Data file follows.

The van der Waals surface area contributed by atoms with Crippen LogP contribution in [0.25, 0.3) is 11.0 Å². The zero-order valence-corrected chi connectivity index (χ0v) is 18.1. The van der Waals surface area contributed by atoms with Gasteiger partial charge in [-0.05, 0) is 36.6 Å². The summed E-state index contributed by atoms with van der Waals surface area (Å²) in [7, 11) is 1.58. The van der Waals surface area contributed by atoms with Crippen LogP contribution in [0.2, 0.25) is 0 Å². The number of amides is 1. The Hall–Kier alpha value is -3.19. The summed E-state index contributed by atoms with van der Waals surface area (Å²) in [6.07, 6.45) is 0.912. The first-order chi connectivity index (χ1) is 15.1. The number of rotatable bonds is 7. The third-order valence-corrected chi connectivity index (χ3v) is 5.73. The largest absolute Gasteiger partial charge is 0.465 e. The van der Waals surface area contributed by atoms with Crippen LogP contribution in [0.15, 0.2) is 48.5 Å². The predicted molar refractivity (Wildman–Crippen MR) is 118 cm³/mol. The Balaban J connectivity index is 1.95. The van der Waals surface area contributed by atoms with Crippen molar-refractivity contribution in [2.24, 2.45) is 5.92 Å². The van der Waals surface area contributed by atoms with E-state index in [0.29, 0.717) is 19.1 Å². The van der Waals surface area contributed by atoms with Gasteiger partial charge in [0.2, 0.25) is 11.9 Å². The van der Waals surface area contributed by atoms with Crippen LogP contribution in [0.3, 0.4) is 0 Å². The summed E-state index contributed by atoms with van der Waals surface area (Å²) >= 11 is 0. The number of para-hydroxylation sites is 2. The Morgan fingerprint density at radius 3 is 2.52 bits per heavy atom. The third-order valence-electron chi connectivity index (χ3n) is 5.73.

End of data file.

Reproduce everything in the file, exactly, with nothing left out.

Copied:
The van der Waals surface area contributed by atoms with Crippen LogP contribution in [0.25, 0.3) is 11.0 Å². The zero-order valence-corrected chi connectivity index (χ0v) is 18.1. The van der Waals surface area contributed by atoms with Gasteiger partial charge in [-0.05, 0) is 36.6 Å². The summed E-state index contributed by atoms with van der Waals surface area (Å²) in [7, 11) is 1.58. The van der Waals surface area contributed by atoms with Crippen LogP contribution in [0.2, 0.25) is 0 Å². The number of amides is 1. The Hall–Kier alpha value is -3.19. The summed E-state index contributed by atoms with van der Waals surface area (Å²) in [6.07, 6.45) is 0.912. The first-order chi connectivity index (χ1) is 15.1. The number of rotatable bonds is 7. The third-order valence-corrected chi connectivity index (χ3v) is 5.73. The largest absolute Gasteiger partial charge is 0.465 e. The van der Waals surface area contributed by atoms with Crippen LogP contribution in [0.15, 0.2) is 48.5 Å². The predicted molar refractivity (Wildman–Crippen MR) is 118 cm³/mol. The Balaban J connectivity index is 1.95. The van der Waals surface area contributed by atoms with Crippen molar-refractivity contribution in [2.24, 2.45) is 5.92 Å². The van der Waals surface area contributed by atoms with E-state index in [0.29, 0.717) is 19.1 Å². The van der Waals surface area contributed by atoms with Gasteiger partial charge in [0.2, 0.25) is 11.9 Å². The van der Waals surface area contributed by atoms with Crippen LogP contribution in [0.3, 0.4) is 0 Å². The summed E-state index contributed by atoms with van der Waals surface area (Å²) >= 11 is 0. The number of para-hydroxylation sites is 2. The Morgan fingerprint density at radius 3 is 2.52 bits per heavy atom. The third-order valence-electron chi connectivity index (χ3n) is 5.73.